An attack has crippled the company’s operations—and cut off a large portion of the East Coast’s fuel supply—in an ominous development for critical infrastructure.
For years, the cybersecurity industry has warned that state-sponsored hackers could shut down large swathes of US energy infrastructure in a geopolitically motivated act of cyberwar. But now apparently profit-focused cybercriminal hackers have inflicted a disruption that military and intelligence agency hackers have never dared to, shutting down a pipeline that carries nearly half the fuel consumed on the East Coast of the United States.
On Saturday, the Colonial Pipeline company, which operates a pipeline that carries gasoline, diesel fuel, and natural gas along a 5,500 mile path from Texas to New Jersey, released a statement confirming reports that ransomware hackers had hit its network. In response, Colonial Pipeline says it shut down parts of the pipeline’s operation in an attempt to contain the threat. The incident represents one of the largest disruptions of American critical infrastructure by hackers in history. It also provides yet another demonstration of how severe the global epidemic of ransomware has become.
“This is the largest impact on the energy system in the United States we’ve seen from a cyberattack, full stop,” says Rob Lee, CEO of the critical-infrastructure-focused security firm Dragos. Aside from the financial impact on Colonial Pipeline or the many providers and customers of the fuel it transports, Lee points out that around 40 percent of US electricity in 2020 was produced by burning natural gas, more than any other source. That means, he argues, that the threat of cyberattacks on a pipeline presents a significant threat to the civilian power grid. “You have a real ability to impact the electric system in a broad way by cutting the supply of natural gas. This is a big deal,” he adds. “I think Congress is going to have questions. A provider got hit with ransomware from a criminal act, this wasn’t even a state-sponsored attack, and it impacted the system in this way?”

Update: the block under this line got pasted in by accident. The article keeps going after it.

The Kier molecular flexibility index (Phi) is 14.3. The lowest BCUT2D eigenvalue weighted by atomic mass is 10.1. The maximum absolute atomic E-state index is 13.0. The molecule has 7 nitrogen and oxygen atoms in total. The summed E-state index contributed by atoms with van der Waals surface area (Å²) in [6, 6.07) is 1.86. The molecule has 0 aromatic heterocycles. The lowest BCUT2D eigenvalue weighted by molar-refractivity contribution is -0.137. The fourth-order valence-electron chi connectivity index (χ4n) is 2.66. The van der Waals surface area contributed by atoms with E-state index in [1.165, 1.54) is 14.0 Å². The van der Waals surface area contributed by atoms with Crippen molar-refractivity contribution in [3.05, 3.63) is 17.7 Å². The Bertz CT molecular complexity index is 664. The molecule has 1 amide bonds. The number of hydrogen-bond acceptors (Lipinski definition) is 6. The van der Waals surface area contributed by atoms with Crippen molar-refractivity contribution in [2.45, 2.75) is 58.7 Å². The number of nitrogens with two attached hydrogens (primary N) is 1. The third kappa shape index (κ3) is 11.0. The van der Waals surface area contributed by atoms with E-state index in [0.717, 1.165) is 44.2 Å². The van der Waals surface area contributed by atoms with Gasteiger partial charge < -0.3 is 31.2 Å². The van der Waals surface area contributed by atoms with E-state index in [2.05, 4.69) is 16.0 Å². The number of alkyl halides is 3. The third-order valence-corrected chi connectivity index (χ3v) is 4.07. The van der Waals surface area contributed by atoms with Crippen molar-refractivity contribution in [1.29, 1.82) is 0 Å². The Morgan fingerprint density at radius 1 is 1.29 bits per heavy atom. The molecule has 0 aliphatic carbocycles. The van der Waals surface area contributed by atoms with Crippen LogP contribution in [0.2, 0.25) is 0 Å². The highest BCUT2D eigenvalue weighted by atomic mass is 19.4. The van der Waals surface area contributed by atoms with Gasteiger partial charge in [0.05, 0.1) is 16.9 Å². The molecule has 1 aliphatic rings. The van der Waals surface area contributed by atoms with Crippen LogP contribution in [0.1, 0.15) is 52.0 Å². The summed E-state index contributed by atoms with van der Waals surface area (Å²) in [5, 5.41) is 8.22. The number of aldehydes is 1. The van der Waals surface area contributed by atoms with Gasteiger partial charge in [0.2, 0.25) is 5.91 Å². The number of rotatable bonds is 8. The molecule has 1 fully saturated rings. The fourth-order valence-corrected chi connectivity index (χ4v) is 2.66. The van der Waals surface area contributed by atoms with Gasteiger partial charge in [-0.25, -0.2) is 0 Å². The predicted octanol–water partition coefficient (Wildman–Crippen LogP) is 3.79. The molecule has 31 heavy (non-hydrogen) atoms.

Colonial Pipeline’s short public statement says that it has “launched an investigation into the nature and scope of this incident, which is ongoing.” Reuters reports that incident responders from security firm FireEye are assisting the company, and that investigators suspect that a ransomware group known as Darkside may be responsible. According to a report by the security firm Cybereason, Darkside has compromised more than 40 victim organizations and demanded between $200,000 and $2 million in ransom from them.
The Colonial Pipeline shutdown comes in the midst of an escalating ransomware epidemic: Hackers have digitally crippled and extorted hospitals, hacked law enforcement databases and threatened to publicly out police informants, and paralyzed municipal systems in Baltimore and Atlanta.
The majority of ransomware victims never publicize their attacks. But Lee says his firm has seen a significant uptick in ransomware operations targeting industrial control systems and critical infrastructure, as profit-focused hackers seek the most sensitive and high-value targets to hold at risk. “The criminals are starting to think about targeting industrial, and in the last seven or eight months we’ve been seeing a spike in cases,” says Lee. “I think we will see a lot more.”